The tales of the 2004 presidential election get taller as time goes on.
There were plenty of problems with the election that are worthy of review and examination — and have been reviewed and examined a number of times — so they aren’t repeated this November and in future elections.
Because of that, there’s no need to start making up new ones and reporting them as facts.
But that’s what The New York Times did.
I expect more from The Times. It was the newspaper my grandfather trusted when I was a kid growing up in New York. It was the newspaper I read religiously as a child.
Apparently the “Old Gray Lady” ain’t what she used to be.
In an “editorial observer” column earlier this week, Adam Cohen made an outrageous and completely unsubstantiated claim about thousands of blacks in Youngstown denied the right to vote during the 2004 presidential election.
“Many voters [in Columbus] and in other urban areas — including Toledo and Youngstown — left their overcrowded polling places in disgust, or because they could not wait any longer, without casting a ballot,” wrote Cohen, the paper’s assistant editorial page editor and a Harvard Law School graduate.
“At a postelection hearing, a Youngstown pastor estimated that 8,000 black voters there did not cast ballots because of a machine shortage,” he wrote.
The column is about long lines at certain polling locations in Ohio in 2004. It’s a column about the suppression of votes by blacks and students that helped President Bush win the election four years ago. The piece focuses on Ohio, a presidential swing state.
Cohen also praises Jennifer Brunner as “Ohio’s dynamic new secretary of state” for “taking laudable steps to avoid a rerun of 2004.”
[Not wanting to pass up an opportunity, Brunner sent the article via e-mail to her supporters with a link to make a contribution to her campaign at the bottom.]
Mahoning County had numerous problems during the 2004 election.
Human, computer errors
Problems in 16 precincts caused the results in the county to be held up for about three hours as election employees checked the machines’ tallies. The problems were a combination of human and computer errors.
Some machines malfunctioned or had other problems, and some poll workers made mistakes because they were overwhelmed by the turnout and/or were unfamiliar with how to properly use the electronic voting machines.
There were about 20 to 30 machines that had to be recalibrated because some votes for a candidate were being counted for that candidate’s opponent.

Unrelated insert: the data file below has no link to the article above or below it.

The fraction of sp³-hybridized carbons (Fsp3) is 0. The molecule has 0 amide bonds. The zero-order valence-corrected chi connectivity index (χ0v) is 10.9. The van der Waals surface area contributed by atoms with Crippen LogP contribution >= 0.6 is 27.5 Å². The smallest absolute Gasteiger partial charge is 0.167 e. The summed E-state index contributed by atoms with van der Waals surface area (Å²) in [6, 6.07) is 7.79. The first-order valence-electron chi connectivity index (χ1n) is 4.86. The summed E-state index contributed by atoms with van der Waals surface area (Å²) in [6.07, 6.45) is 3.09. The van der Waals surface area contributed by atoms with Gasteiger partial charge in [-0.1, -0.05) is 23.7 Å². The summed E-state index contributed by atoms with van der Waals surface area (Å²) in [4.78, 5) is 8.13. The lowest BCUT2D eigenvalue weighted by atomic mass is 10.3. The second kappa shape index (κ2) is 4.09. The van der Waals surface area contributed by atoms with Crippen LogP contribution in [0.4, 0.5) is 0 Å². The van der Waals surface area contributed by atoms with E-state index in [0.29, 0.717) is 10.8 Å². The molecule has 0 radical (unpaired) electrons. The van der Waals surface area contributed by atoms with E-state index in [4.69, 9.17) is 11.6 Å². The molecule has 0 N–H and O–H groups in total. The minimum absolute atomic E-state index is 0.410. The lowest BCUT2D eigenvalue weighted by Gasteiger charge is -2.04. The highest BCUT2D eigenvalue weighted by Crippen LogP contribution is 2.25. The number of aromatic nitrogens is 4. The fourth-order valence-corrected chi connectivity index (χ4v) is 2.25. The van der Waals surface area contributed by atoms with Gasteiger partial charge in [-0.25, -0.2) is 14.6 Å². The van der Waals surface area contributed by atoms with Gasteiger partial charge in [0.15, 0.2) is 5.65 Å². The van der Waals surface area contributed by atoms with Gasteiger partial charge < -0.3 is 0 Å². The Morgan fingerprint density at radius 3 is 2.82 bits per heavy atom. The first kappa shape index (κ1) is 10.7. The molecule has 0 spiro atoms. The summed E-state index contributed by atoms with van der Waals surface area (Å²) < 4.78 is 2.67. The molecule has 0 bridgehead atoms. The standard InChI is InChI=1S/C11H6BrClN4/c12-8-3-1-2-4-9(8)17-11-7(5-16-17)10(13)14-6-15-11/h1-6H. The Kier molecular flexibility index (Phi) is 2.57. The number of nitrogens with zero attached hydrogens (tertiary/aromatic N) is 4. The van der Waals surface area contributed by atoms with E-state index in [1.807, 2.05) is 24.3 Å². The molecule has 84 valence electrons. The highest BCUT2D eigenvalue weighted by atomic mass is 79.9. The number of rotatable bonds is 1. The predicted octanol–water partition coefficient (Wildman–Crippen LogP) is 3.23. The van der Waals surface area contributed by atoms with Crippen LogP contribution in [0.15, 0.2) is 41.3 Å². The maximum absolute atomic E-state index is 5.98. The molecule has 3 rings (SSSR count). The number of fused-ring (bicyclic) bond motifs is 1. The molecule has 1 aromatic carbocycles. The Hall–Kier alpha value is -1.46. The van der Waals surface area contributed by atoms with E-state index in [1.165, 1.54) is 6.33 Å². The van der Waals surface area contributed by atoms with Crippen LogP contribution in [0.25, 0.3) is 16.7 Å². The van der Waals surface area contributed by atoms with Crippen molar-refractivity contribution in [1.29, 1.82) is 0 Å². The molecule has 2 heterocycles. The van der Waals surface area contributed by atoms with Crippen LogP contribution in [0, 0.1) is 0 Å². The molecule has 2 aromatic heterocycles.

Also about a dozen machines had to be reset because they froze.
Election officials said if the machine incorrectly marked a person’s ballot the voter could easily see the mistake. When a vote is cast for a candidate, that person’s name is lit up in bright blue and the name comes up as a review of the vote before it’s finalized.
That’s not to say that some machines counted ballots for a candidate’s opponent that went undetected by voters. I’m sure that happened.
Also, the inability of poll workers to tally the final vote caused other problems. For example, a candidate in 2004 received minus 25 million votes at a precinct.
There were numerous investigations of voting issues in Ohio during the 2004 election. There were many problems with how the state ran that election. But investigation after investigation never showed any evidence of voter suppression in Mahoning County in 2004.
Despite a lack of evidence about voter suppression in the county, Cohen wrote matter-of-factly that it happened.
There were 57,495 registered voters in Youngstown in 2004. The population of the city is about 45 percent black. Because it’s so easy to register to vote, it would be fair to say 45 percent of the city voters in 2004 were black; 25,873 people.
According to the statement in The Times article, that would mean about one out of every three black voters in the city failed to vote solely because there weren’t enough machines in their precincts.
As for turning away voters, three precincts in the county, including two in Youngstown, stayed open late — the last one shut down at 9:15 p.m. — to make sure everyone who was in line when the polls closed at 7:30 p.m. had a chance to cast a ballot.